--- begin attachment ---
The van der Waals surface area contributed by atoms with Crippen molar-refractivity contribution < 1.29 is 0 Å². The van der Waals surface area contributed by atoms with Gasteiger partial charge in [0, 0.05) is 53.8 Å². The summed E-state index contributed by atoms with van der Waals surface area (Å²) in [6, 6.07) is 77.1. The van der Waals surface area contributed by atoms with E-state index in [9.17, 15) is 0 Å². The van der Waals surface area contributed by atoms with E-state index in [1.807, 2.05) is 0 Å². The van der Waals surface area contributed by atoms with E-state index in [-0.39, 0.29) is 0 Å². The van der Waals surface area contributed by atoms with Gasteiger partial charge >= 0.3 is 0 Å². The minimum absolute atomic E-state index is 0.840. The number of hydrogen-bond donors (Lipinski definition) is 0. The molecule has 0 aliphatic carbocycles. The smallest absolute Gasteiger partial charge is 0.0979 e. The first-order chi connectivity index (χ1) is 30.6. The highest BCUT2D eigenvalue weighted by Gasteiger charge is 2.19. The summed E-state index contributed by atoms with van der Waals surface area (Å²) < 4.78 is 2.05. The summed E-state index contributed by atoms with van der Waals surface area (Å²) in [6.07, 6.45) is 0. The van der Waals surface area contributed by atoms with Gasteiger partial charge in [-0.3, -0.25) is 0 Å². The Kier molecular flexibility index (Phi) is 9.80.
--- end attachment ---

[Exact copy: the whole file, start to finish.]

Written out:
The van der Waals surface area contributed by atoms with Crippen molar-refractivity contribution < 1.29 is 0 Å². The van der Waals surface area contributed by atoms with Gasteiger partial charge in [0, 0.05) is 53.8 Å². The summed E-state index contributed by atoms with van der Waals surface area (Å²) in [6, 6.07) is 77.1. The van der Waals surface area contributed by atoms with E-state index in [9.17, 15) is 0 Å². The van der Waals surface area contributed by atoms with E-state index in [1.807, 2.05) is 0 Å². The van der Waals surface area contributed by atoms with E-state index in [-0.39, 0.29) is 0 Å². The van der Waals surface area contributed by atoms with Gasteiger partial charge >= 0.3 is 0 Å². The minimum absolute atomic E-state index is 0.840. The number of hydrogen-bond donors (Lipinski definition) is 0. The molecule has 0 aliphatic carbocycles. The smallest absolute Gasteiger partial charge is 0.0979 e. The first-order chi connectivity index (χ1) is 30.6. The highest BCUT2D eigenvalue weighted by Gasteiger charge is 2.19. The summed E-state index contributed by atoms with van der Waals surface area (Å²) < 4.78 is 2.05. The summed E-state index contributed by atoms with van der Waals surface area (Å²) in [6.07, 6.45) is 0. The van der Waals surface area contributed by atoms with Gasteiger partial charge in [-0.3, -0.25) is 0 Å². The Kier molecular flexibility index (Phi) is 9.80.